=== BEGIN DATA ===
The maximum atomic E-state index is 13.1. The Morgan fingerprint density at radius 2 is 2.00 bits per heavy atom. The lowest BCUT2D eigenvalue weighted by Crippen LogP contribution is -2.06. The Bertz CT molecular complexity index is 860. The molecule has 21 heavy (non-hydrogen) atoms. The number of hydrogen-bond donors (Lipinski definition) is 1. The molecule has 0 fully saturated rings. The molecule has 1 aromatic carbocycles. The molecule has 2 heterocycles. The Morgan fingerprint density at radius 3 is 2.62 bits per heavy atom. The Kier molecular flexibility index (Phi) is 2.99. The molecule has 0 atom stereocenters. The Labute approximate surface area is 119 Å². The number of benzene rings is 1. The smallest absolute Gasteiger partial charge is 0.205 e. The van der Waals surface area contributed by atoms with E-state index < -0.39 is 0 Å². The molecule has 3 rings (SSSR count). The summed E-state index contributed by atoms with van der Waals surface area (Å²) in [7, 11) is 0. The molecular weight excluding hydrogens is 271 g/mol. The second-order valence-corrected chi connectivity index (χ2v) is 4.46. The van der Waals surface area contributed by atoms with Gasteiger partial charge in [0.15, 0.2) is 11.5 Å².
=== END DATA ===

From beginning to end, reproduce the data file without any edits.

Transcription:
The maximum atomic E-state index is 13.1. The Morgan fingerprint density at radius 2 is 2.00 bits per heavy atom. The lowest BCUT2D eigenvalue weighted by Crippen LogP contribution is -2.06. The Bertz CT molecular complexity index is 860. The molecule has 21 heavy (non-hydrogen) atoms. The number of hydrogen-bond donors (Lipinski definition) is 1. The molecule has 0 fully saturated rings. The molecule has 1 aromatic carbocycles. The molecule has 2 heterocycles. The Morgan fingerprint density at radius 3 is 2.62 bits per heavy atom. The Kier molecular flexibility index (Phi) is 2.99. The molecule has 0 atom stereocenters. The Labute approximate surface area is 119 Å². The number of benzene rings is 1. The smallest absolute Gasteiger partial charge is 0.205 e. The van der Waals surface area contributed by atoms with E-state index < -0.39 is 0 Å². The molecule has 3 rings (SSSR count). The summed E-state index contributed by atoms with van der Waals surface area (Å²) in [7, 11) is 0. The molecular weight excluding hydrogens is 271 g/mol. The second-order valence-corrected chi connectivity index (χ2v) is 4.46. The van der Waals surface area contributed by atoms with Gasteiger partial charge in [0.15, 0.2) is 11.5 Å².